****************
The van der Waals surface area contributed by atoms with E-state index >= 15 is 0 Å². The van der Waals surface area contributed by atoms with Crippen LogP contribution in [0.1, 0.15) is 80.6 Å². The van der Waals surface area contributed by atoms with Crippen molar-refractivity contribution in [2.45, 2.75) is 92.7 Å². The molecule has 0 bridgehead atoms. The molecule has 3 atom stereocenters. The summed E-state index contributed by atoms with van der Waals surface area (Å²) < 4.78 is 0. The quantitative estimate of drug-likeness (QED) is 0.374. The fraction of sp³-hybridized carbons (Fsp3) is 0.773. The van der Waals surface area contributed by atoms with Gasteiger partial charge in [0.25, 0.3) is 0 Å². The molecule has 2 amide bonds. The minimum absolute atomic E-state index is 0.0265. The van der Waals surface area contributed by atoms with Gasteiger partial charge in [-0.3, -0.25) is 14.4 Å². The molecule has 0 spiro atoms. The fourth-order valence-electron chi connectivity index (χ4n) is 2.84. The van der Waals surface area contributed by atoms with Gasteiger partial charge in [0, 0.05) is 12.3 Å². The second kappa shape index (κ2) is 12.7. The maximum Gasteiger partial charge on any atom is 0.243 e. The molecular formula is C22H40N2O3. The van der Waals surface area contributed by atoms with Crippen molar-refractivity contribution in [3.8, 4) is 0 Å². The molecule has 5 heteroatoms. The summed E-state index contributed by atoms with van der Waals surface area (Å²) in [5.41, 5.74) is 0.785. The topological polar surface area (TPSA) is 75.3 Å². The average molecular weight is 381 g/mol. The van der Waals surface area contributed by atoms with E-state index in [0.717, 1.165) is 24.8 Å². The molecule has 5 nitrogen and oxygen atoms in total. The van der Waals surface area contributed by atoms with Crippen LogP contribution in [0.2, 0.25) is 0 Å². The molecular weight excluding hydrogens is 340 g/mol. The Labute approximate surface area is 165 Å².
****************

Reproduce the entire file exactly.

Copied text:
The van der Waals surface area contributed by atoms with E-state index >= 15 is 0 Å². The van der Waals surface area contributed by atoms with Crippen LogP contribution in [0.1, 0.15) is 80.6 Å². The van der Waals surface area contributed by atoms with Crippen molar-refractivity contribution in [2.45, 2.75) is 92.7 Å². The molecule has 0 bridgehead atoms. The molecule has 3 atom stereocenters. The summed E-state index contributed by atoms with van der Waals surface area (Å²) < 4.78 is 0. The quantitative estimate of drug-likeness (QED) is 0.374. The fraction of sp³-hybridized carbons (Fsp3) is 0.773. The van der Waals surface area contributed by atoms with Gasteiger partial charge in [0.25, 0.3) is 0 Å². The molecule has 2 amide bonds. The minimum absolute atomic E-state index is 0.0265. The van der Waals surface area contributed by atoms with Gasteiger partial charge in [-0.3, -0.25) is 14.4 Å². The molecule has 0 spiro atoms. The fourth-order valence-electron chi connectivity index (χ4n) is 2.84. The van der Waals surface area contributed by atoms with Gasteiger partial charge in [0, 0.05) is 12.3 Å². The second kappa shape index (κ2) is 12.7. The maximum Gasteiger partial charge on any atom is 0.243 e. The molecular formula is C22H40N2O3. The van der Waals surface area contributed by atoms with Crippen molar-refractivity contribution in [3.8, 4) is 0 Å². The molecule has 5 heteroatoms. The summed E-state index contributed by atoms with van der Waals surface area (Å²) in [5.41, 5.74) is 0.785. The topological polar surface area (TPSA) is 75.3 Å². The average molecular weight is 381 g/mol. The van der Waals surface area contributed by atoms with E-state index in [0.717, 1.165) is 24.8 Å². The molecule has 5 nitrogen and oxygen atoms in total. The van der Waals surface area contributed by atoms with Crippen LogP contribution in [0.2, 0.25) is 0 Å². The molecular weight excluding hydrogens is 340 g/mol. The Labute approximate surface area is 165 Å².